I was out with a friend last night and I said, I should get a job. She said, but you work. I said but I make no money. She said you work really hard. We laughed. I do enjoy Ruth's company. She keeps me sane.
So here I am, living what feels a little like life in bubble. If I float out here, kind of disconnected from the world, then I can write this book I've been carrying inside of me for a long time but ... like being on the edge of a cliff, I can't look down. If I look down, I'll may fall into despair and despair means I struggle to write and create. Bitterness is deadly.
Lately I've read through a million job decriptions, trying to work out who would hire me, woman of strange abilities. And I can't get past what I might gently call the 'wankspeak' of job descriptions. I think you're meant to apply anyway and then everyone laughs and says noooooo, you're absolutely what we need but we had to write that other stuff ...like, fluent in 17 languages, with the ability to get our newsletter out into the world in 17 seconds flat. But maybe it's better those jobs have seemed impossible.
This morning began with a bit of a crisis. Oh, you guessed. Maybe I've written it out of me and tomorrow I'll delete this and we'll pretend it never happened.
But make no mistake, this needs to be read knowing I'm smiling. I have fought off the despair. I'm going to write now.
A shameful admission ... perhaps, but I didn't fall in love with Verona. I don't know what I expected. I may have accidentally watched Letters To Juliet once and you might say, that serves you right, Di.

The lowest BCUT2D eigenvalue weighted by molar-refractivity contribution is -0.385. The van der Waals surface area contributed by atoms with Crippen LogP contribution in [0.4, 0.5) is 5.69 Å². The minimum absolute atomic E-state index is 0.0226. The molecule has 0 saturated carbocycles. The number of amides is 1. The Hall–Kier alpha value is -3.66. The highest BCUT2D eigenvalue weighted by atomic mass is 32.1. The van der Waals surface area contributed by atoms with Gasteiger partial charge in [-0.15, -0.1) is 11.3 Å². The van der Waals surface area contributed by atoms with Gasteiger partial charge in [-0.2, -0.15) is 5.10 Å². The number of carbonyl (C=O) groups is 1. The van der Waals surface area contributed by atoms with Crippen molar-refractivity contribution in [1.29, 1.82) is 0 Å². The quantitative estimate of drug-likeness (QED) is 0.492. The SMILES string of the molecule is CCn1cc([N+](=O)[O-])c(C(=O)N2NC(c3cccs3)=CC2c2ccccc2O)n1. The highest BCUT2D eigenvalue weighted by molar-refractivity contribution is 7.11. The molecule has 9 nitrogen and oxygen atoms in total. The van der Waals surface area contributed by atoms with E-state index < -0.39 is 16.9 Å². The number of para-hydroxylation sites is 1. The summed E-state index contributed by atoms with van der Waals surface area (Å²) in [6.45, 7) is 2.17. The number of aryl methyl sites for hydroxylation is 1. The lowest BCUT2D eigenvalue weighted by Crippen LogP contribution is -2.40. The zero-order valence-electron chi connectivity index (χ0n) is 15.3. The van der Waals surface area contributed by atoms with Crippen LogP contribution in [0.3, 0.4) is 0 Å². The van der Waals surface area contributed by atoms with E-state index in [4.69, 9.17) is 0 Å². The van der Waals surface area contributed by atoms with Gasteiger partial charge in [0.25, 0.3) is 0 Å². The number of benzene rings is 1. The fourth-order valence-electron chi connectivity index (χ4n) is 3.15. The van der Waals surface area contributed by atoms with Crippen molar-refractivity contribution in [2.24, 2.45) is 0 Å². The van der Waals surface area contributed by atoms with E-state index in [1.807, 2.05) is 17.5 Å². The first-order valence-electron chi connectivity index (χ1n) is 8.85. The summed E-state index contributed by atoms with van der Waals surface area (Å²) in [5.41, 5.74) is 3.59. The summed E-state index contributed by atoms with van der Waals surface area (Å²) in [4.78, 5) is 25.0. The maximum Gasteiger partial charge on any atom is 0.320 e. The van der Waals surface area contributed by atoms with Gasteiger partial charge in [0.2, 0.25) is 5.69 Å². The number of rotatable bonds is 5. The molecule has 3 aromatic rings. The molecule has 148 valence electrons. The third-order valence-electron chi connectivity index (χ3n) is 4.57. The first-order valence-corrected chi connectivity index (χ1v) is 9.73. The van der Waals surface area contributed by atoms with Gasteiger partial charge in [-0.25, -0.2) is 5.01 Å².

It was a very pretty movie set in an Italian summer. Meanwhile I was there in September on an overcast day and I couldn't help noticing how much they had tidied things up for the movie. And I think I was disappointed.
I really like Genova. I like the extremes of Genova. And it doesn't pretend to be anything it's not. The gritty is there, right next to the pretty, in that northern Italian city located on the edge of the Ligurian Sea.
Trieste didn't seem to be pretending, not at all, during the few hours spent there. And the local restaurant we found served food that I'm still dreaming about. I love Rome but not like Genova. Rome is simply something else. Magnificent.
Acqui Terme has fabulous food and wine. And the people were lovely but still, I preferred Genova.
Venice ... rainy, overcast, crowded. I don't know, it didn't capture me but perhaps I need to go back there in summer, or spring. On a sunny day anyway. And Cinque Terre ... I'm still muttering about the crowds I found there.
Naples, that was something something else! It was like nowhere I've ever been before. Not like Istanbul, nor Cairo. Not Singapore. Naples was just its ownself. I loved it but I imagine it's obvious by now ... not like I love Genova.
I write all of this in a bemused state of mind. I need to pop in and visit Florence one day, and maybe drive through this Tuscan countryside everyone raves about. Even if it only confirms what I suspect ... that Genova has everything, and more, of what I prefer.
Maybe Italy is like a pick-a-path story. Maybe you simply find what you love best there and stay loyal to it. I don't know but that's how it is for me.
I could spend quite some time just photographing those giant bubbles I find in Genova ... they fascinate me some.